The writer is president of AmeriDream Inc., a nonprofit group that provides down payment assistance to homebuyers.
Communities can learn from dispute
Eric Siegel's article "Reservoir Hill project draws HUD rebuke" (May 5) highlights misunderstandings between the city and the U.S. Department of Housing and Urban Development regarding the terms under which a development could be pursued.
The critical lesson for communities in this situation is the dire need for organization and for a close working relationship between the city and the community.
In our experience, the request for proposals process allows for community comment during selection of the project. But after that is complete, community involvement is not automatic. And the project in question may change dramatically through the city review and negotiation.
Unless a community is well organized and aggressive, very few of those details seep back out to the public.
Reservoir Hill is a fairly well organized community, and the Reservoir Hill Improvement Council is a reasonably sophisticated organization. Yet we have been pretty much in the dark about the changes to and challenges in the Druid Park Lake Drive project.
How much harder is it for residents where community organization is lacking?
Recently, the city has taken some steps toward greater engagement with communities.
The position of deputy commissioner of neighborhood investment was recently created, and the city is establishing a cadre of neighborhood liaisons. Such changes are welcome and may help the situation.
But we need to see the city put in place solid, formal processes that guarantee a close working relationship between the city and the community affected by a project through all stages of planning, and secure the right and ability of the public to comment on plans for the use of public property.
For communities, the message in the Reservoir Hill dispute is simple: Get organized.
Remington Stone John Ruffin Baltimore
The writers are, respectively, the board president and the executive director of the Reservoir Hill Improvement Council Inc.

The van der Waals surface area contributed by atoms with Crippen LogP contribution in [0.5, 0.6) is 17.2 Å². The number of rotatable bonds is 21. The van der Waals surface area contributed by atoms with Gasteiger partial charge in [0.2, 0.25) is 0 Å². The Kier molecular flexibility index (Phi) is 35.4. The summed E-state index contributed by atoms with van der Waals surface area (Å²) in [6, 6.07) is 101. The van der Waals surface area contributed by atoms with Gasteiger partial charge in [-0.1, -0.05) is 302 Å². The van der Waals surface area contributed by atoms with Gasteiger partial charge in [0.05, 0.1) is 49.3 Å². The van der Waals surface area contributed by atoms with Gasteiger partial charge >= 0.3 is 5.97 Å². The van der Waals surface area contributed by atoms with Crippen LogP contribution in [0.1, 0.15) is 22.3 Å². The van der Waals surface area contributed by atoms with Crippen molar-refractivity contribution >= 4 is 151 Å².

Bases in Kurdistan may be best option
Ted Galen Carpenter's argument that permanent U.S. military bases in Kurdistan are "A dangerous idea for redeployment" (Opinion
Commentary, May 15) is flawed for two reasons.
First, he seriously understates the advantages accruing to the United States from such a redeployment strategy. Second, he bases his opposition to the idea on the concerns of the Muslim world, Turkey and Iran, and not on an analysis of the advantages and disadvantages of such a plan to American foreign policy interests.
Mr. Carpenter sees the only advantage to a Kurdistan basing strategy as being the removal of U.S. troops from harm's way. However, permanent military bases in Kurdistan would serve as staging areas for engaging terrorists in Iraq and Afghanistan; for intervening in internal Iraqi fighting according to our agenda and interests; for deterring Iran from any ill-considered adventurism (nuclear or not); and to strategically remind all in the region of our bedrock commitment to the defense of Israel.
He worries that bases in Kurdistan would damage America's standing in the Arab world. Unfortunately, I don't think our standing in the Arab world can get much worse. Those who hate us would still hate us, but those we can count as allies (Egypt, Saudi Arabia, the Persian Gulf states) would publicly join the hue and cry but privately recognize the value of an American presence to counter the extremists who threaten their regimes and the value of an American presence to defend their oilfields.
Mr. Carpenter argues that bases in Kurdistan could entangle the U.S. in internal Iraqi power struggles. But we already are entangled. We cannot continue trying to referee a multisided civil war and insurgency. We cannot impose reconciliation of Sunni and Shiite after 1,500 years of hatred. It will not happen. We need to go on offense and pursue our interests: an independent and democratic ally in Kurdistan and the ability to militarily engage whom we want, when we want and how we want.
There is absolutely no good way to get out of Iraq. The only course open to us is to define our interests and to pursue them. It was a gigantic mistake to invade Iraq, but it would be an even greater mistake to just turn tail and run.